How to Waive Credit Card Fees

If your bank is customer service orientated, has a favorable credit card policy and a good relationship with you, you may have a reasonable chance of getting a credit card fee waived depending on the type of fee it is and how it was incurred. Some financial institutions may simply not allow fee waivers to help ensure a more predictable cash flow or to facilitate banking aims. However, other financial institutions may not only have very few credit card fees, but may also be more flexible with how they deal with their clients. There are a number of variables that can influence how a bank deals with fees. These variables can be divided into three categories 1) banking relationship factors, 2) financial institution fees and rules, and 3) fee waiver techniques. These three categories pertaining to credit card fee waivers can be implemented via the following steps are discussed below.

Step 1: Determine your banking relationship
Step 2: Know the financial institution’s policies
Step 3: Learn fee waiver techniques
Step 4: Request fee waiver(s) from banking representatives


At the heart of any issue be it financial or otherwise are the premises of the relationship. If those premises allow for credit card fees to be waived in some circumstances then it may be possible to waive credit card fees. Who you are, how you deal with your financial institution, and how your financial institutions deals with you can all be underlying circumstances that affect credit card fees and their treatment. Sometimes it may simply be a matter of which customer service representative you get and how you approach them. Some of the factors the financial institution managing the credit card fees may consider are the following:

* How valuable you are as a client
* Your account management history
* Relationship with your bank
* Method used to request fee waiver

The reasons these factors can influence whether or not a fee gets waived is are component of the banking function which includes 1) customer service, 2) operational performance and 3) profit margin. A for profit financial institution is far more likely to have additional fees and less likely to waive them than a non-profit financial institution. A large bank may not have time to deal with customers on a personal level whereas a small bank may have managers who understand and know their clients.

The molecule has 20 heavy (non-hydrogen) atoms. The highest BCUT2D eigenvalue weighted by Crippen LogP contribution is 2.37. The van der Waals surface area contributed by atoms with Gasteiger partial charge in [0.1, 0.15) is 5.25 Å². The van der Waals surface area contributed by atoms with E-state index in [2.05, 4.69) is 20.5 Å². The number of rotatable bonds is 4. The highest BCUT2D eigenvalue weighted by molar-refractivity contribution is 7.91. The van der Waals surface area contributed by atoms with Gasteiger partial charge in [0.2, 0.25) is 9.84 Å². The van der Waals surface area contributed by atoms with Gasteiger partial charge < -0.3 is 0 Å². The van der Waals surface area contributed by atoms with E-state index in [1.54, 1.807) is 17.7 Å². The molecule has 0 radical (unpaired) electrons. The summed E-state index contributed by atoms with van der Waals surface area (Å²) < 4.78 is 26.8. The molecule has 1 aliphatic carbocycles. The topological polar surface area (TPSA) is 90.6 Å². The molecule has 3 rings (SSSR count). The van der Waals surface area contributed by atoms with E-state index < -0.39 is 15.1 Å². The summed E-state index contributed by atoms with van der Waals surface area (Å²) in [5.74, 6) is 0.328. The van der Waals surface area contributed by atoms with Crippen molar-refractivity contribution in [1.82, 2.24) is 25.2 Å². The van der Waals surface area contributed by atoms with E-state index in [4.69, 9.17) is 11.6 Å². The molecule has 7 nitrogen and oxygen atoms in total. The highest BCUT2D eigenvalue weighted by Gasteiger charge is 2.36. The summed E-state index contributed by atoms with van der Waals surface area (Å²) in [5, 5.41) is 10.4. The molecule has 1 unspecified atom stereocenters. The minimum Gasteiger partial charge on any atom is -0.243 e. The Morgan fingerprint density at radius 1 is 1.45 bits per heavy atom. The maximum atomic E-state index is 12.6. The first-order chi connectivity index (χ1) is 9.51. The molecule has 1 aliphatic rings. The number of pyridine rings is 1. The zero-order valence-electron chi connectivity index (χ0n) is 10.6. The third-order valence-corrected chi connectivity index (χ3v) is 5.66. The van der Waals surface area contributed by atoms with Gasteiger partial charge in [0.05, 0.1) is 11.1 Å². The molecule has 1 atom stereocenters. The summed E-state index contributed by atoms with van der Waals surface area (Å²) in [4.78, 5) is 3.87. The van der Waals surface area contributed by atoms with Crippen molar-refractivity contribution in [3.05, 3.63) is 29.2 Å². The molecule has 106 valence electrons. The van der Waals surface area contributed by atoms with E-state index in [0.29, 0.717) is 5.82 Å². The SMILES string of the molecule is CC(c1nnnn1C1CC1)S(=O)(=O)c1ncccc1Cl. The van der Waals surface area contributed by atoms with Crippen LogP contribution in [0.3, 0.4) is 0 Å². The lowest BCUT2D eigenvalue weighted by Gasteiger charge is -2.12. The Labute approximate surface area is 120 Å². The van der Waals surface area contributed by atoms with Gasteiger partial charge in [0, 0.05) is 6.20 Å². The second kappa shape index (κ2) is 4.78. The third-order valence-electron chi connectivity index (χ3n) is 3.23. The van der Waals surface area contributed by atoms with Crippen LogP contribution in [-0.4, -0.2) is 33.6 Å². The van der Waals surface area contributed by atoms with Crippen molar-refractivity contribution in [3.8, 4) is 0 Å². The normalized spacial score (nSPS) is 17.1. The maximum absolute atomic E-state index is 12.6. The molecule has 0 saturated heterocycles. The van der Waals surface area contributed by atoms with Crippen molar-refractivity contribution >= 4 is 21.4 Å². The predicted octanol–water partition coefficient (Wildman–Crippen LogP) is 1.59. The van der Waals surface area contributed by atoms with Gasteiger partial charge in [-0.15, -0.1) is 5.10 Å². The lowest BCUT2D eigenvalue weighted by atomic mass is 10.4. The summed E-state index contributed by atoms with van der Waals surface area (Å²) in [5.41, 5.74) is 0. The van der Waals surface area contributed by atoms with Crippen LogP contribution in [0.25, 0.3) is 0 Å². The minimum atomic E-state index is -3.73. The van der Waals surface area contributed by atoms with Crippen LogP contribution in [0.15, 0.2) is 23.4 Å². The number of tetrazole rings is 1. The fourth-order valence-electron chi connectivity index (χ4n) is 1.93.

On a more technical, and less personal level, a bank or credit card issuer is an organization and organizations have policies, and are often managed for efficiency. Due to these factors it may not matter who you are, how much money you have, and how well you know your banker and vice versa. In other words, banking rules exist for a reason and are often the default method by which credit card fees are either waived or not waived. A few of the organizational methods for approaching credit card fees are listed below:

* Financial institution policy
* Reasons for the fee and type of fee
* Applicable laws and type of fee
* Card specific terms

Examples of the above include The Credit Card Accountability, Responsibility, and Disclosure Act of 2009 which provides authoritative rule on how credit card fees can be applied. Additionally, individual banks may state fee waivers are possible if certain conditions are met such as spending a certain amount on the credit card in a given year.


The cancellation threat:

You may have already heard about the threat technique. Sometimes this technique is used to no avail because banking representatives have heard it so many times or simply don’t care because they don’t actually own the bank and just work for it. In such cases, threatening to close your account may only have an impact if 1) the bank’s employee performance reports include closed accounts and 2) the bank and its representatives value you as a client.

The appeal to reason, emotion and/or banking history:

The appeal is your reason for requesting a waiver. If your reasons are good, the credit card fee waiver is more likely. Your appeal can include reference to banking policy, legal obligations of the bank, emotional display of shock, frustration, disgust or any other cocktail of drama, or a discussion of how good a client you are and what you have done for the bank. One or more of the above techniques may prove useful in getting a credit card fee waived if the fee can indeed be waived.

* The request to waive credit card fee(s)

The request for a credit card fee waiver can be approached in a number of ways and may take more than one attempt. When the request is made can also be a factor because if you request the waiver when the credit card representative needs to go to a meeting, the bathroom, has to leave to pick up a kid from school or take a lunch break or some other reason, your fee may be less important in the representatives mind than it is to you. Fee waiver requests may be made to managers, customer representatives, by mail, notarized, formal or informal.